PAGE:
Third, there are important substantive differences between these two forms with respect to what accounts have to be disclosed. For example, signatory authority accounts must be disclosed on FBAR, but Form 8938 has no such requirement. On the other hand, a bond certificate may not need to be reported on FBAR, but it must be disclosed on Form 8938. In general, Form 8938 is likely to apply to a wider range of Pakistani assets than FBAR; this is why it is often called the “catch-all” form.
Fourth, while FBAR penalties are extremely severe, Form 8938 sports its own arsenal of noncompliance penalties. While they are theoretically lower than FBAR penalties, the Form 8938 penalties may have an equivalent impact due to the fact that they have a much wider range. For example, Form 8938 noncompliance may lead to higher accuracy-related penalties with respect to income-tax noncompliance. A taxpayer’s ability to utilize foreign tax credit may also be impacted by the Form 8938 penalties.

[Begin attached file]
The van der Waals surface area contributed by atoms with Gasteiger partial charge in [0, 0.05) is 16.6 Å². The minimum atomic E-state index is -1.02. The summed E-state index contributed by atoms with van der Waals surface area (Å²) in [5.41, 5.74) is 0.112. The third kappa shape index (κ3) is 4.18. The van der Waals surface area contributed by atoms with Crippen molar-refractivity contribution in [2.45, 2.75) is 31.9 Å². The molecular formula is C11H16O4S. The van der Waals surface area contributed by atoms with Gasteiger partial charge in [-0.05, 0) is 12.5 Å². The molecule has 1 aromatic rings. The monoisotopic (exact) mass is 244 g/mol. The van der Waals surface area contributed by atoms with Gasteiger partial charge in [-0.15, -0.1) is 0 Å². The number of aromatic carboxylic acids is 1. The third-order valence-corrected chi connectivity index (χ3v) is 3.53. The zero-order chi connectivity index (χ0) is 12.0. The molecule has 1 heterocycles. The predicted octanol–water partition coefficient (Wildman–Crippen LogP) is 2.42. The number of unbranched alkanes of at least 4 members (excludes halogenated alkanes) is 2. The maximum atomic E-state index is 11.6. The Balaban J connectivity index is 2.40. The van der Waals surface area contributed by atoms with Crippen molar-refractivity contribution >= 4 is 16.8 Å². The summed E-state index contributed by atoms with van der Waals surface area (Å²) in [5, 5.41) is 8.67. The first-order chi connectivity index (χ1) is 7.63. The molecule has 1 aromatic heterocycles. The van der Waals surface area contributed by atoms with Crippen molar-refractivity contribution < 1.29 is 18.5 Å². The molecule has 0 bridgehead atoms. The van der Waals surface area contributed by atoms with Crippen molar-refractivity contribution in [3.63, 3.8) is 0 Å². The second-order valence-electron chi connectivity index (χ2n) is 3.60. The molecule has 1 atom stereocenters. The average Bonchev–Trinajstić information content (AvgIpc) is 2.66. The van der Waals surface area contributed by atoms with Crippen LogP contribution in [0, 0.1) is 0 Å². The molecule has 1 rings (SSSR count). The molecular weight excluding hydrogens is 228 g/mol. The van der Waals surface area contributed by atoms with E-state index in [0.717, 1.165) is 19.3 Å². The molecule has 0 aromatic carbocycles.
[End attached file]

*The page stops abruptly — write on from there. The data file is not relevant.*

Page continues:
Finally, unlike FBAR, Form 8938 comes with a third-party FATCA verification mechanism. Under FATCA, the IRS should receive foreign-account information not only from taxpayers who file Forms 8938, but also from their foreign financial institutions. This means that it is much easier for the IRS to identify Form 8938 noncompliance than that of FBAR. It also means that Form 8938 noncompliance may have a higher chance to be investigated and penalized by the IRS.
Contact Sherayzen Law Office for Professional Help With US Tax Reporting of Your Pakistani Bank Accounts
If you are a US Person who has undisclosed Pakistani bank accounts, contact Sherayzen Law Office for professional help as soon as possible. We have helped hundreds of US taxpayers around the globe to resolve their past FBAR and FATCA noncompliance, including with respect to financial accounts in Pakistan We can help you!